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Thursday, November 4, 2010

MOURNING ANOTHER FRIEND

tapo



An early morning phone call told me Tapo had breathed her last. I changed into the day's clothes, got all my pills took, Caterpillar held for a bit and fed, brushed teeth, picked up an apple from the refrigerator and headed out the door. I was in no hurry, one step at a time, Tapo is already dead, hurrying won't bring her back. On hwy 18 I threw the apple out the window over the top of the car into the meadow before Jr's tractor shop. The crows there ate apple slices I threw to them every day for several months. A lot of times I'll take an apple when I go out in the car and throw the core to the crows. I don't know that they find them, but believe they do.




In a time when I was driving by there almost daily at about the same time, I saw a crow in the meadow waiting for the flying apple core. Every core I throw is a greeting, a hi from their friend who fed them on Jr's lawn. It was a family, a hen, a rooster and 4 youngsters maybe a year old. They hadn't yet begun to learn to vocalize crow language. They were limited to squawks. The young ones I couldn't tell apart but for one that wasn't quite right. It was slow to learn to feed itself. It went around to the others with its wings half open fluttering and beak open asking to be fed. Mama kept on feeding him, though the others told him they learned how to pick up something to eat for themselves, he could too. I say he. I don't know, a flip of a coin guess. That understood, I saw Mama get him down, stand on one of his wings that was splayed out on the ground, and give him a good squawking to. She let him have it. She was trying once again to get him to stop begging for food and pick up some for himself.



That was when I started feeding apple slices to them, emphasis on the one slow to develop, throwing them near him until his fear of me as a human was weakening. I've made video of him walking by the edge of Jr's porch, me sitting on the porch, a cement slab, and the crow standing on an apple slice, holding it with the grip of a foot and pecking at it until it was pecked down to the peel. It came to where I could sit on the porch and they'd march around on the grass from apple slice to apple slice. Jr thought it was insane of me to spend money on apples to feed the crows. In his way of seeing, crows were good for target practice, like cats. It was worth the price of an apple a day to have a family of country crows act out their lives in front of me, marching to within 5 or so feet of where I sat. I never attempted to attract them any closer. They didn't need to drop their guard where humans were concerned because one befriended them. I didn't worry over Jr's way of seeing crows. It was his way. Mine was mine. We got along easily like that.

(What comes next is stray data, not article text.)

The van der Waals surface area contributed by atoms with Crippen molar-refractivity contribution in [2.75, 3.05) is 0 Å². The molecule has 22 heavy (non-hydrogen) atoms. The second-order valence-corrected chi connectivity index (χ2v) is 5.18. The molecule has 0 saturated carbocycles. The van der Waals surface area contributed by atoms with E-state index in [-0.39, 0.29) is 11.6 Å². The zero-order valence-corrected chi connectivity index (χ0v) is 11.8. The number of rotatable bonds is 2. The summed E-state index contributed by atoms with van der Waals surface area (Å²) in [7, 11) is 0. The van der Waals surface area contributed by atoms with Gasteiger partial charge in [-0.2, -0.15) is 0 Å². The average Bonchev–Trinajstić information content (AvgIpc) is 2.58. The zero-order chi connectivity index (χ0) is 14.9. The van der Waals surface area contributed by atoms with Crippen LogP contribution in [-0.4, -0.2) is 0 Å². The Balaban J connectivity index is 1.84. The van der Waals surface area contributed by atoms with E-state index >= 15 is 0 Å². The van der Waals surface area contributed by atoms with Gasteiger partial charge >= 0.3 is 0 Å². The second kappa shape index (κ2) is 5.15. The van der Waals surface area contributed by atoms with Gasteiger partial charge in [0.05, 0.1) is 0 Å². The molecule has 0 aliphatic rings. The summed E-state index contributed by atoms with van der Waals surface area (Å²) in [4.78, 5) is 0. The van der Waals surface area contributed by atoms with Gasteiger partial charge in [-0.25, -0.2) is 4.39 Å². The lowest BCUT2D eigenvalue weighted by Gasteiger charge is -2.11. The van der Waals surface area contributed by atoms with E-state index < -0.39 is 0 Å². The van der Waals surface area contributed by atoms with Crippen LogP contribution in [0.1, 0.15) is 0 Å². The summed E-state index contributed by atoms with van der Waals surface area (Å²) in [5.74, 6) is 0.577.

It was not easy picking up my baby. I thanked the women who worked in there for all their help over 2 weeks. One of them put Tapo in the carrying cage in a black plastic trash bag. I wanted to cut her out of the bag and carry her home free of a body bag, but felt it sentimental drama to be so particular about a corpse. It was ok, though. She was out of sight. I didn't want to dwell on seeing her. Stopped at Selma's coffee shop for some coffee and sympathy, the friend of my heart for 13.5 years dead in the car. I was in no hurry to bury her, didn't want to. Stayed there half hour to an hour over some Kenyan coffee. Fortunately, other people came in making it impossible for me to dwell too much inside my head. Didn't want to, anyway.



First thing at home,I put the carrier on a chair, went outside and dug a hole where I wanted it to be. Back inside, I cut her out of the plastic bag. She wasn't stiff yet, though wasn't limp either. I held her as I hold her. It seemed like holding her as usual. My heart was weeping from sorrow. Leaning down I held her in front of Caterpillar for her to see and smell that Tapo was no longer living. I went to the closet, brought out a white tshirt, wrapped her in it, carried her out to the grave and set her gently down in it as into a crib. Caterpillar watched and walked around the edge on one side. I hated throwing dirt on my baby. I hated every step of the process from picking up the shovel to digging a hole and placing her in it. I didn't want to do any of it, and would not have allowed anyone else to do it. I made no ceremony of it, no prayers, enough had been spoken already, no standing over the grave. Put 2 rocks on top of the mound to keep dogs from digging her up.



Staying at home the rest of the day was out of the picture. Tried to take a nap and used the opportunity lying down to bawl. When I'd had enough of that, got up, looked for some pictures from 20 years ago, found a good one of Jr from 7 years ago that had been in a show at the library of portraits of people I know. I took it to the Blue Ridge Gallery to see whoever was there, Melia, Judy, Edith or Joe or all of them or any throw of the dice of them. Judy was there. I handed it to her, thinking I'd give it to whichever one I came face to face with first. She said today is Melia's birthday and assumed I'd brought it for Melia. When Melia came in, Judy handed it to her with a happy birthday. So it's Melia's. That's good. She loved Jr like crazy. They all did. A miserable day turned into a beautiful day.



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